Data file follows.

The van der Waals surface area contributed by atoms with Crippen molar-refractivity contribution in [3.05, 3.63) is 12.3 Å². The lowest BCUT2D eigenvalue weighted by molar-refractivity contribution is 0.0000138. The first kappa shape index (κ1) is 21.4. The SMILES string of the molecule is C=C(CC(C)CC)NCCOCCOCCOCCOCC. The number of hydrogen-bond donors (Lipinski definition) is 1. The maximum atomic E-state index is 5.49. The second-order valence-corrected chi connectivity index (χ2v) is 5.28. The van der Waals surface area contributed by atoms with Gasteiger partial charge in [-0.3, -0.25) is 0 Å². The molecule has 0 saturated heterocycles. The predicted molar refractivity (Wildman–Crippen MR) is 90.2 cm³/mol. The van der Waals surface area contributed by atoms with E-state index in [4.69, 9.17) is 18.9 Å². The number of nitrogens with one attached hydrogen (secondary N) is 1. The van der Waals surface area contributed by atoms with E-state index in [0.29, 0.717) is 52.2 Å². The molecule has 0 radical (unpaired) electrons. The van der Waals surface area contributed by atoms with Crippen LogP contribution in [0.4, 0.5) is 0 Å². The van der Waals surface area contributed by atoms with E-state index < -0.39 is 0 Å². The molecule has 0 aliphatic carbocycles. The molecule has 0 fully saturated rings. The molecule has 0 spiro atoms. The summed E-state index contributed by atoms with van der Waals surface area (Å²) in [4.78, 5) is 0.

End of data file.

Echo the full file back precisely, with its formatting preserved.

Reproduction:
The van der Waals surface area contributed by atoms with Crippen molar-refractivity contribution in [3.05, 3.63) is 12.3 Å². The lowest BCUT2D eigenvalue weighted by molar-refractivity contribution is 0.0000138. The first kappa shape index (κ1) is 21.4. The SMILES string of the molecule is C=C(CC(C)CC)NCCOCCOCCOCCOCC. The number of hydrogen-bond donors (Lipinski definition) is 1. The maximum atomic E-state index is 5.49. The second-order valence-corrected chi connectivity index (χ2v) is 5.28. The van der Waals surface area contributed by atoms with Gasteiger partial charge in [-0.3, -0.25) is 0 Å². The molecule has 0 saturated heterocycles. The predicted molar refractivity (Wildman–Crippen MR) is 90.2 cm³/mol. The van der Waals surface area contributed by atoms with E-state index in [4.69, 9.17) is 18.9 Å². The number of nitrogens with one attached hydrogen (secondary N) is 1. The van der Waals surface area contributed by atoms with E-state index in [0.29, 0.717) is 52.2 Å². The molecule has 0 radical (unpaired) electrons. The van der Waals surface area contributed by atoms with Crippen LogP contribution in [0.4, 0.5) is 0 Å². The van der Waals surface area contributed by atoms with E-state index < -0.39 is 0 Å². The molecule has 0 aliphatic carbocycles. The molecule has 0 fully saturated rings. The molecule has 0 spiro atoms. The summed E-state index contributed by atoms with van der Waals surface area (Å²) in [4.78, 5) is 0.